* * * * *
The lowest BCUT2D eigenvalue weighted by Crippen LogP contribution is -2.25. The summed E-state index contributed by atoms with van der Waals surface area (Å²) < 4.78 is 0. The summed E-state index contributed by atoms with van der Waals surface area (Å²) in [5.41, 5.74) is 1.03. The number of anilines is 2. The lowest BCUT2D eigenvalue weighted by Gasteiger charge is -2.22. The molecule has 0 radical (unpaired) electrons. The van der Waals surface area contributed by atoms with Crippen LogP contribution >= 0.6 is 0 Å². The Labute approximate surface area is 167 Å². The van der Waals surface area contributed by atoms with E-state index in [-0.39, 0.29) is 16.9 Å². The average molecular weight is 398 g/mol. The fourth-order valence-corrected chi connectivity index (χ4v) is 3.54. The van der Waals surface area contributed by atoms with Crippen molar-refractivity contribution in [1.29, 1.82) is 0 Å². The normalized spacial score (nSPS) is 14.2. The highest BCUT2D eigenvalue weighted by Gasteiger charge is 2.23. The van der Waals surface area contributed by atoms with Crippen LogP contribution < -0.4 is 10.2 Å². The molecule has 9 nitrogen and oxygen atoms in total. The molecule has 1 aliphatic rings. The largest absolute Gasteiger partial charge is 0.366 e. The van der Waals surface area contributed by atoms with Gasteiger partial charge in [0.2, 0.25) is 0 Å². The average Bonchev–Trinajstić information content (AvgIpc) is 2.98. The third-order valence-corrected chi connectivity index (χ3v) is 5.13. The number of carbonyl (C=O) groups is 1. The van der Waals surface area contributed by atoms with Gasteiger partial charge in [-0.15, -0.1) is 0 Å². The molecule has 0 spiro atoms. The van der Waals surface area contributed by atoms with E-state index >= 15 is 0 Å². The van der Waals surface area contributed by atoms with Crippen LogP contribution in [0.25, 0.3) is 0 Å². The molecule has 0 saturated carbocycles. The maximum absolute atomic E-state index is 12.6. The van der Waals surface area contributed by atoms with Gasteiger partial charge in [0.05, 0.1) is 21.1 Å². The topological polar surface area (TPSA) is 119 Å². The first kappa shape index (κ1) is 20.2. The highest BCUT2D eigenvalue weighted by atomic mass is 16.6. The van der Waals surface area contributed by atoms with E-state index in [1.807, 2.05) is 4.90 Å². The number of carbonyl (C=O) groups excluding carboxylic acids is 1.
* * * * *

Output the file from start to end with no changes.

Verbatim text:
The lowest BCUT2D eigenvalue weighted by Crippen LogP contribution is -2.25. The summed E-state index contributed by atoms with van der Waals surface area (Å²) < 4.78 is 0. The summed E-state index contributed by atoms with van der Waals surface area (Å²) in [5.41, 5.74) is 1.03. The number of anilines is 2. The lowest BCUT2D eigenvalue weighted by Gasteiger charge is -2.22. The molecule has 0 radical (unpaired) electrons. The van der Waals surface area contributed by atoms with Crippen LogP contribution >= 0.6 is 0 Å². The Labute approximate surface area is 167 Å². The van der Waals surface area contributed by atoms with E-state index in [-0.39, 0.29) is 16.9 Å². The average molecular weight is 398 g/mol. The fourth-order valence-corrected chi connectivity index (χ4v) is 3.54. The van der Waals surface area contributed by atoms with Crippen molar-refractivity contribution in [1.29, 1.82) is 0 Å². The normalized spacial score (nSPS) is 14.2. The highest BCUT2D eigenvalue weighted by Gasteiger charge is 2.23. The van der Waals surface area contributed by atoms with Crippen LogP contribution < -0.4 is 10.2 Å². The molecule has 9 nitrogen and oxygen atoms in total. The molecule has 1 aliphatic rings. The largest absolute Gasteiger partial charge is 0.366 e. The van der Waals surface area contributed by atoms with Gasteiger partial charge in [0.2, 0.25) is 0 Å². The average Bonchev–Trinajstić information content (AvgIpc) is 2.98. The third-order valence-corrected chi connectivity index (χ3v) is 5.13. The number of carbonyl (C=O) groups is 1. The van der Waals surface area contributed by atoms with Gasteiger partial charge in [-0.15, -0.1) is 0 Å². The molecule has 0 spiro atoms. The van der Waals surface area contributed by atoms with E-state index >= 15 is 0 Å². The van der Waals surface area contributed by atoms with Crippen LogP contribution in [0.25, 0.3) is 0 Å². The molecule has 0 saturated carbocycles. The maximum absolute atomic E-state index is 12.6. The van der Waals surface area contributed by atoms with Gasteiger partial charge in [0.05, 0.1) is 21.1 Å². The topological polar surface area (TPSA) is 119 Å². The first kappa shape index (κ1) is 20.2. The highest BCUT2D eigenvalue weighted by atomic mass is 16.6. The van der Waals surface area contributed by atoms with E-state index in [1.807, 2.05) is 4.90 Å². The number of carbonyl (C=O) groups excluding carboxylic acids is 1.